Recipe: Strawberry Jam

In my canning endeavors thus far, I’ve found myself drawn to more unusual flavorings and combinations, largely because I haven’t been canning any of my own freshly grown produce (yet.) I wanted whatever I canned to be worth the process, worth buying the ingredients at the store.  I wanted the canning to be a part of the process that made whatever I  was making into the final product, not just a way to preserve it.  When I procured 12 pounds of strawberries, however, it seemed fairly obvious what at least some of those berries needed to be used for: strawberry jam.  Obvious as it sounded, I still looked for ways to make it a little different, a little more than tossing sugar, berries, lemon and pectin in a pot.  I’m testing for products to sell at the Farmers’ Market and Strawberry Jam just seemed so… normal.

I ended up compromising and using half the berries to make a strawberry lemonade concentrate to satisfy my need to create something a little off the beaten path.  The other half were bound for jam, and I just had to find the right recipe.

Cue the Google searching.  I yielded about 400 bazillion recipes that were all basically the same.  They either contained pectin, or they required over an hour of cook time.  I have a strong desire to try things without having to add pectin, so I wanted to try a jam recipe that didn’t require it.  Here’s what I ended up with:

I love the color.  It’s a beautiful dark ruby, and the berry chunks are visible in a way that’s appealing without seeming like it’s a jar of canned strawberries.  I like how it tastes–like strawberry jam–but it still doesn’t have enough wow for me.  It’s a pantry staple without being different enough that I’d put down my own money for it at the market, which is a bit of an issue for me.  Would I make it again?  Absolutely.  Does it deserve a spot in my booth?  Probably not.  The market we’re selling at already has a few vendors that carry preserves of various types, and I know for certain that at least two of them carry strawberry jams.  Given the proliferation of recipes on the internet, I frankly don’t expect them to taste all that different.

Something to note: Several of the recipes I found called for a cooktime of only 30 minutes on this jam, which is laughable.  As it contains no pectin, 30 minutes of cook time yields a jam that is more like hot strawberries in juice than anything spreadable.  I cooked this for about 1.5 hours and ended up with a consistency I like well enough.  I do think I’ll end up using pectin in my final product, both to reduce processing time and to ensure a consistent product from batch to batch.

So, for me, it’s back to the drawing board.  I have two variations I really want to try, one involving honey and the other involving vanilla beans.  I want something familiar and homey, but still unexpected.  I’m not really looking at this point to add any other competing flavors like rhubarb or jalapeno, as I want the strawberries to be the star.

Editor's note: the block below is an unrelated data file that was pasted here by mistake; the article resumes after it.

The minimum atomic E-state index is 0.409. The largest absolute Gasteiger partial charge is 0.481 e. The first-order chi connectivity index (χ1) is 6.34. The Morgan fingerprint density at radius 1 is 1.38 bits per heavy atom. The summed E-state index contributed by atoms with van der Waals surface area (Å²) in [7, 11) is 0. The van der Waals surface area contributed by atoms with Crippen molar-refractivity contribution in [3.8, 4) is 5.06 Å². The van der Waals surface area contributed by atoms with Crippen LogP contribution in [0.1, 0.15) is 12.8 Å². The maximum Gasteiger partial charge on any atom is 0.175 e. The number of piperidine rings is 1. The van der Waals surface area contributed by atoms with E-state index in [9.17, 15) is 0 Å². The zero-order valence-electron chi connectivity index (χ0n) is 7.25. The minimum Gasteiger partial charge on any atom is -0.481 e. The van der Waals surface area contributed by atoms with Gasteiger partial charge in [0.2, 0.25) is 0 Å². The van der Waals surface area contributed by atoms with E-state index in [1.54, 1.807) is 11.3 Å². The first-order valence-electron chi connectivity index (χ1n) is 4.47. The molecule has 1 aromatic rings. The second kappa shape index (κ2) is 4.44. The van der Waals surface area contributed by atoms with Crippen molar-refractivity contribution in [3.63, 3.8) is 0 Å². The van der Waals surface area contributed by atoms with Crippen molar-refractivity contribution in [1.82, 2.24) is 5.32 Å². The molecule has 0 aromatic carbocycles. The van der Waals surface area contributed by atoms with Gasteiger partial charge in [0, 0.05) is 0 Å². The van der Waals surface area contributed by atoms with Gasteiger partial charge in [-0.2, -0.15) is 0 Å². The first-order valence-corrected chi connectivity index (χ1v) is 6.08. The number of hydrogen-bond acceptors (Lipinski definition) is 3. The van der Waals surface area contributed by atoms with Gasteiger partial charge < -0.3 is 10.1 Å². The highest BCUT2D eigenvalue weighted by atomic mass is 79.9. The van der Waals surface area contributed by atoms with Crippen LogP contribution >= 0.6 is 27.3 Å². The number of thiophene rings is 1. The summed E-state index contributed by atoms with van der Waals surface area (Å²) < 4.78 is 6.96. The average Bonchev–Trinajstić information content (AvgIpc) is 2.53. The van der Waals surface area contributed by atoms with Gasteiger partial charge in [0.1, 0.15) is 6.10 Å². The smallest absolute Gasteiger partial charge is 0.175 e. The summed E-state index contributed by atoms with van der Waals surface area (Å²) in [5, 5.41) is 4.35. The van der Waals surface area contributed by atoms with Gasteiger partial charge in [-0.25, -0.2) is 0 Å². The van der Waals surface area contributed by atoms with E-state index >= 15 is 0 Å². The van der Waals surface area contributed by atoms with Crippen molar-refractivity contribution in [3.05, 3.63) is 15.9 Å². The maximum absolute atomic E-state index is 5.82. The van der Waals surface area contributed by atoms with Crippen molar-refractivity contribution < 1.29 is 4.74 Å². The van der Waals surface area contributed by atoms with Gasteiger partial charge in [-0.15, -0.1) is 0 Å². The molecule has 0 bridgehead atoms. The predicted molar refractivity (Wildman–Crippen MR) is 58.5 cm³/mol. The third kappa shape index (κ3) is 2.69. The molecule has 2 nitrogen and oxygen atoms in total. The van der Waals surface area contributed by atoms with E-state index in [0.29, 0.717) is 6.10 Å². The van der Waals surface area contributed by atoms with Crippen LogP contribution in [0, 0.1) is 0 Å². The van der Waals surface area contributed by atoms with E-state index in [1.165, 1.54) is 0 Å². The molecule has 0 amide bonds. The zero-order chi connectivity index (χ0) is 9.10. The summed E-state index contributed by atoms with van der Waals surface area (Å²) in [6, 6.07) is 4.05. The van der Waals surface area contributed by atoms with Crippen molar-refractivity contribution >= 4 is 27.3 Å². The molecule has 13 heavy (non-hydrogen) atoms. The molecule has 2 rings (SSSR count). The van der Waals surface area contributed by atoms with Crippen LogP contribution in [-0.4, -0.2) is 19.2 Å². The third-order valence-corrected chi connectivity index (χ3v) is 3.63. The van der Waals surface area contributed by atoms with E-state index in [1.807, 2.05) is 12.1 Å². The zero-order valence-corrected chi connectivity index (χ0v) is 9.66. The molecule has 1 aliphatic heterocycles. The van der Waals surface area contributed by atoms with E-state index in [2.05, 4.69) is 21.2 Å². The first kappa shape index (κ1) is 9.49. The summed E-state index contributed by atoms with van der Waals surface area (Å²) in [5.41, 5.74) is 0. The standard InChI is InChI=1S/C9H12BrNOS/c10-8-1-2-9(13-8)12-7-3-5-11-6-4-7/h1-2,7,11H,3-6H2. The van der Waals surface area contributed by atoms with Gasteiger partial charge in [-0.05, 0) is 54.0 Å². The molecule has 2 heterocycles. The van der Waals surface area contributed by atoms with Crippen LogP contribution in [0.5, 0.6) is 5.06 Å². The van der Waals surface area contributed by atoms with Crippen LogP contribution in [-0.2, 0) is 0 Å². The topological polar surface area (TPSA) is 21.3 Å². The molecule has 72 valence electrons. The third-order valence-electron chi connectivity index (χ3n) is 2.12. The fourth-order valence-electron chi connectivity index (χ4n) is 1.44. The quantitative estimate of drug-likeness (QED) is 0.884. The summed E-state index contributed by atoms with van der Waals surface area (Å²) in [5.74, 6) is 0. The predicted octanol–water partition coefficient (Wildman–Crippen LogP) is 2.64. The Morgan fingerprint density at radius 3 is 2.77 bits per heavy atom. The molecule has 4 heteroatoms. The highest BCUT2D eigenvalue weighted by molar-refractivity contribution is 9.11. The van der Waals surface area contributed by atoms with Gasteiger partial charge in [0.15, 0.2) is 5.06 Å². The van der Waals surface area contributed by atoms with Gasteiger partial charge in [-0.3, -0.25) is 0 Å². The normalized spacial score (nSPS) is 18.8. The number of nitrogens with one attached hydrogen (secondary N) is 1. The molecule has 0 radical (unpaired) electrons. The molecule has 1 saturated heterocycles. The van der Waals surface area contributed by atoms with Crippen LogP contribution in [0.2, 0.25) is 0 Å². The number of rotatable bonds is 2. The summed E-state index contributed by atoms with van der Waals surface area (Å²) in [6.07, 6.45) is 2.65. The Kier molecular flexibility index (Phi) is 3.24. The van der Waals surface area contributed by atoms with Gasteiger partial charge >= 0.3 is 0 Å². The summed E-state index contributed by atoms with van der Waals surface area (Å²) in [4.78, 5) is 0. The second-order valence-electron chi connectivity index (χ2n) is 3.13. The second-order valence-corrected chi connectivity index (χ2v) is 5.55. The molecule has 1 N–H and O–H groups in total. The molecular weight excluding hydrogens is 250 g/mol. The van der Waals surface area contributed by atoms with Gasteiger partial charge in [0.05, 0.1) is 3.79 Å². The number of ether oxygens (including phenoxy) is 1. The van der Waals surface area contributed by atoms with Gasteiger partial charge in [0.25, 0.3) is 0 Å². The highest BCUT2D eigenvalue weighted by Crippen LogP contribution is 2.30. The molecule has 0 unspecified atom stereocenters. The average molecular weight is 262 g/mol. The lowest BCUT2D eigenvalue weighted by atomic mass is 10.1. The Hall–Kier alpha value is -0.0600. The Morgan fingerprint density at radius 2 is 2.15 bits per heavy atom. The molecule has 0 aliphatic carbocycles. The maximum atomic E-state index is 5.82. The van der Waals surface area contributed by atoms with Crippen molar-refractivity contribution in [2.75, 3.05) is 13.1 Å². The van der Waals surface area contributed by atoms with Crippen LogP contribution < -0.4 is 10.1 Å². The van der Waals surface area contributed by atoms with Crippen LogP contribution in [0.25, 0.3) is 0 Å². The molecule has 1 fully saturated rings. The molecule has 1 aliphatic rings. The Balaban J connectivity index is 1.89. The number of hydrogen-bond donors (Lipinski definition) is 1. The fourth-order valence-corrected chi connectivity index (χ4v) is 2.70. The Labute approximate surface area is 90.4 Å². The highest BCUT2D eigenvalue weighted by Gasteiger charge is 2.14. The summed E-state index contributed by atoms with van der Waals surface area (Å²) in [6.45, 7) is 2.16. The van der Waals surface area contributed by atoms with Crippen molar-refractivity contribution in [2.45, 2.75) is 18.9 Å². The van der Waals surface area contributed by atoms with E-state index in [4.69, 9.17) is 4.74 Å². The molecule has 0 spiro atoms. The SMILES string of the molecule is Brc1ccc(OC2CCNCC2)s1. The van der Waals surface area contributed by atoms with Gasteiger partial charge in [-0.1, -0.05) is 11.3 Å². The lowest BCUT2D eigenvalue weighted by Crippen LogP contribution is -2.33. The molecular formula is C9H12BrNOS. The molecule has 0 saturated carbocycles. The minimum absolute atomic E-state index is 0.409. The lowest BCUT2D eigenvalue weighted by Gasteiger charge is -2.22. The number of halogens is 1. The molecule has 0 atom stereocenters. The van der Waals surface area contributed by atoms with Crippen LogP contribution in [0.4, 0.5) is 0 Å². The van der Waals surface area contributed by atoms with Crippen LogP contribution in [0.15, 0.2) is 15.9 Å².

Recipe

Homemade Strawberry Jam

Ingredients:

6.5 cups of strawberries

3 cups of sugar, divided

1/4 cup lemon juice (I used fresh because it’s what I had, but bottled juice isn’t the end of the world here.  This is about acid, not flavor.)

Salt

Directions:

I hulled my strawberries, tossed them in 1/2 c. of sugar, and popped them in the fridge over night.  This serves a dual purpose of breaking this up into manageable steps (it took me almost two hours to hull 12 pounds of strawberries,) and letting the strawberries soften.  They were far, far easier to macerate.

6.5 cups of strawberries went into a pot over medium heat, followed by a quick mashing with a potato masher.  I wanted some pretty good chunks in my jam, so this didn’t take long, but it’s a preference.  Longer mashing = finer texture.  After the strawberries were warmed through, I added in 2.5 cups of sugar, the lemon juice and a good sprinkling of salt.  Stir together and bring to a low boil.  Stir frequently, at ten minute intervals, and lower or raise the heat on your burner as needed.  Check the consistency of your jam at 45 minutes, and every 15 minutes after until you have a consistency you’re happy with.  For me, this was right at 1.5 hours.

Ladle into half-pint canning jars and process in a water bath for 15 minutes.  If you don’t want to can your jam, this is also the point where you can pop it in the freezer.  Canned, it’ll last about a year, and frozen, about 3 months.

Enjoy!  For maximum satisfaction, spread it on toast for a toddler. Keep washcloths handy.

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One response to this post.

  1. […] for some jam and jelly recipes, use our index for the few we have posted here, including this tasty strawberry jam that requires no pectin, or check out this new, yummy Grapefruit Marmalade […]

    Reply

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